This is a galaxy

By Phil Plait | January 26, 2012 12:23 pm

I have nothing to add to this, except to say it’s great, and I saw it because Brian Cox mentioned it on Twitter.

Oh yeah: one more thing; watch it in HD and full screen. Coooool.

CATEGORIZED UNDER: Astronomy, Humor, Science
MORE ABOUT: Brian Cox, galaxy

Comments (25)

Links to this Post

  1. Esto es una galaxia | January 28, 2012
  1. Brian

    Absolutely charming.

  2. Stathis Dimopoulos

    This video was an edit of material shown on Stargazing Live 2012. This show reminded us the “Brian Cox effect” (also mentioned here) . Telescope retailers in UK reported a 500% increase in sales as soon as the show ended.

  3. Cool indeed.
    And Brian Cox is cute even when he’s not on screen.

  4. Kappy

    How do we model dark matter if we aren’t sure what it is?

  5. Dutch Railroader


    We do not know what the particles are that make up dark matter, but we do know what their total mass is, and their “temperature,” which dictates how and when they cluster due to their self-gravity.

  6. Chris

    Somehow I expected an episode of the Hitchhikers Guide to the Galaxy. A British accent always make it seem smarter.

  7. Crux Australis

    We know its distribution through space and how it affects visible and well-known objects like galaxies. This shows a model of those, not of what it actually is.

  8. Andrew

    Kappy: We know that the dark matter has mass, doesn’t whizz about too much (“cold” rather than “hot”) and doesn’t do much else apart from attracting anything else with mass – dark matter or baryonic matter – so it is relatively easy to add something to the models which is a bit like normal matter but which does not interact in other ways.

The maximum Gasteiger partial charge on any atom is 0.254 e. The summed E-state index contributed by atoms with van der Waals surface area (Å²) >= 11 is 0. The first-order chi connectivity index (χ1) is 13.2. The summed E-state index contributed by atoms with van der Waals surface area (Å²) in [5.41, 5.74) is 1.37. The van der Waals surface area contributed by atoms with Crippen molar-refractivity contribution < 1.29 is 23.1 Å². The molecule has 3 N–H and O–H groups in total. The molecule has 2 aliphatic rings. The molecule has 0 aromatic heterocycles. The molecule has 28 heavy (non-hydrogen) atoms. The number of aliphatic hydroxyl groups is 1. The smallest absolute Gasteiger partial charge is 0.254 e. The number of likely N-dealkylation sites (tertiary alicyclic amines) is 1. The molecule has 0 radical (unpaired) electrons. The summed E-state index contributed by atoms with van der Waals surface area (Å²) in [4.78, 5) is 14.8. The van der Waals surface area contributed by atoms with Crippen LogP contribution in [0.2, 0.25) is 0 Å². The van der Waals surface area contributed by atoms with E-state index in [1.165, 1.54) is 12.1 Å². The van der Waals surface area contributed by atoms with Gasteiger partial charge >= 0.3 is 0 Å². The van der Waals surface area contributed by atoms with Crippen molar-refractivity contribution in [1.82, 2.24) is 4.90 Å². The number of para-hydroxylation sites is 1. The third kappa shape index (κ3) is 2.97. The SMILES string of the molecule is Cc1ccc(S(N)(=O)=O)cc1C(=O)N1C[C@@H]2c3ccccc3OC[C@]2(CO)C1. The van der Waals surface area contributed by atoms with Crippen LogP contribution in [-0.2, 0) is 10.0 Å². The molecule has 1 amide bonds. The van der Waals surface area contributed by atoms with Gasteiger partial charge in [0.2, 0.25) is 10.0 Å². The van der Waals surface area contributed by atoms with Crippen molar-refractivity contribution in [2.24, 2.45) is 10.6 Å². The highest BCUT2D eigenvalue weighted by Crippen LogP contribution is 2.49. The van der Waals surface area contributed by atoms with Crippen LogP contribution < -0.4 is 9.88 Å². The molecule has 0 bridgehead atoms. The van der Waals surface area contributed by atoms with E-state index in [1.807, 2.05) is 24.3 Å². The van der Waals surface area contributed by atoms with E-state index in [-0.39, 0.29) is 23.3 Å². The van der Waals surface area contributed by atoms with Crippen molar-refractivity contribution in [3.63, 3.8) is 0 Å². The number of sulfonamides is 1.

But until we actually detect dark matter – a wimp or an axion or a string thing or something – it has to me a bit of the flavour of luminiferous aether or phlogiston. Everyone expects it to exist, but might not the implications be more interesting if it does not exist? MOND, or another theory of modified gravity, or worse?

  9. Tim

    Very nice! Nothing about sector ZZ9 Plural Z Alpha :(

  10. Can’t wait to get home to watch this. As a matter of fact, this is motivation to leave the office. ūüėÄ

  11. James

    I liked the use of the word “cheat” a sly nod to the climategate nonsense perhaps?

  12. TMB

    Awesome. I think I may need to inject this into my standard colloquium talk…

  13. db26

    Don’t you people have anything better to do?

  14. Mount

    Ok, this is Earth…

  15. Messier Tidy Upper

    Great clip there. :-)

    Except we not only can fly through galaxies we *are* flying through our Galaxy – we’re just doing that very slowly! (Relatively.) ūüėČ

    @10. Larian LeQuella : You need extra motivation for that!? ūüėČ

  16. MRUTTY

    Nice, but by the time I got to the end I was expecting something else.

  17. Well done. I always enjoy Brian Cox’s narration (but somehow it really annoys me when he says “methane”).

    There is a general consensus that Americans think a British accent makes people sound smarter. That may be true, but there is also a consensus that a New York accent makes them sound dumber. Those people have never listened to Mike Massimino.

  18. Michael

    If Brian Cox and Phil Plait both like it….then it MUST be good!

  19. Dave Grant

    That’s not actually Brian Cox narrating the video. It was featured, as Stathis Dimopoulos said on Stargazing Live 2012. I believe the narrator in the video, is the scientist from that episode, where he explained it live. I don’t know his name unfortunately.

  20. Richard Carnes

    Agreed. It didn’t sound like Cox at all, except for the accent of course.

  21. Simon

    the narrator is Andrew Pontzen, who also takes part in an excellent monthly astronomy podcast- Naked Astronomy, a spin off of the equally excellent weekly podcast Naked Scientists hosted by Chris Smith. I highly recommend both. Hadn’t seen this video though!

  22. db26
  23. WJM

    I maked you a galaxy. But I eated it.

  24. Missy

    This was used as one of the break time videos at the monthly All Space Considered talk at the Griffith Observatory last Friday ūüėÄ


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